Just take the revenge plot. At the beginning of the movie, they are making fun of that (with the dream-sequence at his mom’s grave, “I will avenge you!”), only to incorporate one later – and one that’s extremely effective, I might add. Anyway, because of this shift in tone, I didn’t mind the ending at all, since by that time it was just as removed from reality as all the other superhero movies ;-).

    Anyway, I absolutely loved this movie, and it actually took the no. 1 spot on my “best of the year”-list. I usually don’t do this, but here it seems warranted -> please find enclosed my movie review as well as my top 10 list of 2010:

    • Ha! Your Top 10 list of that year and I, we don’t agree much: The American was super-boring, Greenberg was horrible and Up in the Air just nice. ;)

      And don’t get me wrong, I liked Kick-Ass. In fact, I thought it was an incredibly awesome movie. But I didn’t agree with the conclusions it drew. I thought it would have had a better moral (and for me personally it would have made for a better story), if Kick-Ass had stuck to his non-psychopathic ways.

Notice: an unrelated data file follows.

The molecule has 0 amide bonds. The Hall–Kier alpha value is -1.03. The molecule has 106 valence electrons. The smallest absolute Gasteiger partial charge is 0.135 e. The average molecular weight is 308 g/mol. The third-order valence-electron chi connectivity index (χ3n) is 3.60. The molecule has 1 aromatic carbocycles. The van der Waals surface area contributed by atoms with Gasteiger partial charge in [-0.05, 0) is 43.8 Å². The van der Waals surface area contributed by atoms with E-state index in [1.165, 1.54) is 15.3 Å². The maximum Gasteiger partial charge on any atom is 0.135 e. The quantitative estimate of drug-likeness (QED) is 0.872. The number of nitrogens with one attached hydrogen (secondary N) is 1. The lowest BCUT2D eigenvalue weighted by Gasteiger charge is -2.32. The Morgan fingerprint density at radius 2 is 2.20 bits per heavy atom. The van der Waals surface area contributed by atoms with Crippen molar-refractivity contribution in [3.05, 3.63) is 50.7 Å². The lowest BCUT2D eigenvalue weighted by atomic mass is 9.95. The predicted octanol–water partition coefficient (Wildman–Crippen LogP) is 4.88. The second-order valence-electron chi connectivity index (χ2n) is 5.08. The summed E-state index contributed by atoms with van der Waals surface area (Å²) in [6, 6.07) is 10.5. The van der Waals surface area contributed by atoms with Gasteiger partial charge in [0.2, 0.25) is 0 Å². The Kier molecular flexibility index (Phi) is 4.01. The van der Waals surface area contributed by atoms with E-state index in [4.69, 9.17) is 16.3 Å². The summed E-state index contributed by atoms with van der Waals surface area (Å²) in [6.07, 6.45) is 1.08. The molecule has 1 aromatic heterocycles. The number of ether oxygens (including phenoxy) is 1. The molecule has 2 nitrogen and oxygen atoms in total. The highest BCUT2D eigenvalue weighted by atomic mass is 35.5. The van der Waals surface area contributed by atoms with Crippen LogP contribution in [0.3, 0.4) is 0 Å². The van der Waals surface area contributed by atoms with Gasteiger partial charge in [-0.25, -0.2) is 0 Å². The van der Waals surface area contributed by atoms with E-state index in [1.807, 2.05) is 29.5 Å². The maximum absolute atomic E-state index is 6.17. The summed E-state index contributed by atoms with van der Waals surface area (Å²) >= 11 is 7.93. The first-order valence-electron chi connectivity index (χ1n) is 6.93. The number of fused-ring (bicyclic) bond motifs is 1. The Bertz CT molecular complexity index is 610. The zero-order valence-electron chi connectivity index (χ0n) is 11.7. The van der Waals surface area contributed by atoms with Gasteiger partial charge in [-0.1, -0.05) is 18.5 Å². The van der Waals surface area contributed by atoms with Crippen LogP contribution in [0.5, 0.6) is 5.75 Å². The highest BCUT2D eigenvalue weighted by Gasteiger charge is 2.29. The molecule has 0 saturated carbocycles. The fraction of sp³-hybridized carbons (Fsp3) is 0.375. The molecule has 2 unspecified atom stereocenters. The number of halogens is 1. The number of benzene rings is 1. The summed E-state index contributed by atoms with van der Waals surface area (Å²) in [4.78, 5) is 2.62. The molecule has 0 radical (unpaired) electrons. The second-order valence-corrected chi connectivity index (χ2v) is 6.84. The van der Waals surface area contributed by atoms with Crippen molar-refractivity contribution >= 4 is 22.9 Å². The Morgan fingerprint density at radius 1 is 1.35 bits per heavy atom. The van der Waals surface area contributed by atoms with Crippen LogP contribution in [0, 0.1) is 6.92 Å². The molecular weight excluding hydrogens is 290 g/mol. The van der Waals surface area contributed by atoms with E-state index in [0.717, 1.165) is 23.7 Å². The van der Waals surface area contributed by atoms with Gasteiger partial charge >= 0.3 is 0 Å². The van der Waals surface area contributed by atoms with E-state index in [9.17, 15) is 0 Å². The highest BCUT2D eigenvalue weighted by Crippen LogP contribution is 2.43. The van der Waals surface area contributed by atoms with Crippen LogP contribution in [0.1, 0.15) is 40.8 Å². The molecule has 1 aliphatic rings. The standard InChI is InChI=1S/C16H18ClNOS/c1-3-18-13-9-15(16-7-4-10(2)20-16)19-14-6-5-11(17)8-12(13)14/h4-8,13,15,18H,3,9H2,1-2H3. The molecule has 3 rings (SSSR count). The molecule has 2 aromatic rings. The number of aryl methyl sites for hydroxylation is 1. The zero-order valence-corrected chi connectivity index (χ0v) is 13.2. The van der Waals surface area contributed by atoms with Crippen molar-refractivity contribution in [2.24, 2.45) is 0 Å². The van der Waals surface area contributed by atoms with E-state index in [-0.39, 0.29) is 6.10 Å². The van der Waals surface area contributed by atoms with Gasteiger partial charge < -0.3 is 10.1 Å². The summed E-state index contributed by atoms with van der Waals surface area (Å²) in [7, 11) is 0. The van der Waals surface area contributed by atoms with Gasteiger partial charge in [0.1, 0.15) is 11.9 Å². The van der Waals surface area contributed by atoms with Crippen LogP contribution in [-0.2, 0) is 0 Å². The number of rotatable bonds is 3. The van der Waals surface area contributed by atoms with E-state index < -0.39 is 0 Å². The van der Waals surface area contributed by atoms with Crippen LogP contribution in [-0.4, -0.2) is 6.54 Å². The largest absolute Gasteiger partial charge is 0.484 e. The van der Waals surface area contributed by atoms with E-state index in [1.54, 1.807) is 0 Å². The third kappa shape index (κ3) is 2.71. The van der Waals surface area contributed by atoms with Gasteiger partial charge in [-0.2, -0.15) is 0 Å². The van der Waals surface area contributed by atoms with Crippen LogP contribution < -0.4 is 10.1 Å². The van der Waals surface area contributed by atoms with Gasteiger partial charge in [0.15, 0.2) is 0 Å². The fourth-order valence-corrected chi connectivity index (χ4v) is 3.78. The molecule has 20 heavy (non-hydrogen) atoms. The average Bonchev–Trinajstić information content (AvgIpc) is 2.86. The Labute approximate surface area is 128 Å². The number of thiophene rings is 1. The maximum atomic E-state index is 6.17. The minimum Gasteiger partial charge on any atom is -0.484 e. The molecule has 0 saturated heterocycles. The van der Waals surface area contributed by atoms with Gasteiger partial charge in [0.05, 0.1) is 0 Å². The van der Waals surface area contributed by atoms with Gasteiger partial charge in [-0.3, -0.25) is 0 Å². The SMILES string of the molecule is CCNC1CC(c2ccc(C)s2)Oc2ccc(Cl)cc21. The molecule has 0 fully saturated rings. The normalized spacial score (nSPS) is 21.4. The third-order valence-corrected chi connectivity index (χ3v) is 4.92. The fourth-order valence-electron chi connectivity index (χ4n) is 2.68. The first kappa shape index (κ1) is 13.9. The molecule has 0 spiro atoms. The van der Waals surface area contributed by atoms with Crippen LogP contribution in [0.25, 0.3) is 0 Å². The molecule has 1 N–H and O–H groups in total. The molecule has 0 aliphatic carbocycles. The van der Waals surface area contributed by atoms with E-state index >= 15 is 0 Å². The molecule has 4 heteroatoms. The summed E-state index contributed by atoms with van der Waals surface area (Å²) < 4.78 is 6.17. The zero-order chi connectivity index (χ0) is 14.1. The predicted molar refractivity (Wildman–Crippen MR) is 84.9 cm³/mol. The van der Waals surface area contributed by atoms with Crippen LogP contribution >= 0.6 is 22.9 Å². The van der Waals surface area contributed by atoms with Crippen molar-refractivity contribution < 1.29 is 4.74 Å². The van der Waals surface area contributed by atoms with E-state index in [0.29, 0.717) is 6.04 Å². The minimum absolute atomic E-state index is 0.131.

But that doesn’t mean that the ending as is didn’t work for me. It did. I just didn’t agree with it, as I said.

      • First of all: The American was super stylish, a classy good old fashioned thriller with the “they don’t make them like that any more” stamp of approval on it. :-p

        With Greenberg, your opinion of the 10 minutes of Girls that you’ve seen, and your review today of Take this Waltz, I begin to see a trend: You REALLY can’t relate to these unsympathetic, “whiny” “I’m so unhappy in my spoiled healthy life’ type of characters, can you? I’m not saying that I agree with them or even necessarily like them, but I know that there are some people like that out there, and I find it interesting and fascinating to watch them on their downward (or very rarely also upward) spiral. I don’t have to sympathize with a character in order to relate to him/her (I’m not saying that you do, it just seems that I may have a little bit more patience and thus am more willing to go on a cinematic jounrey with them, while you seem to feel this constant urge to kick them in the butt and tell them to “get a grip!” :-p)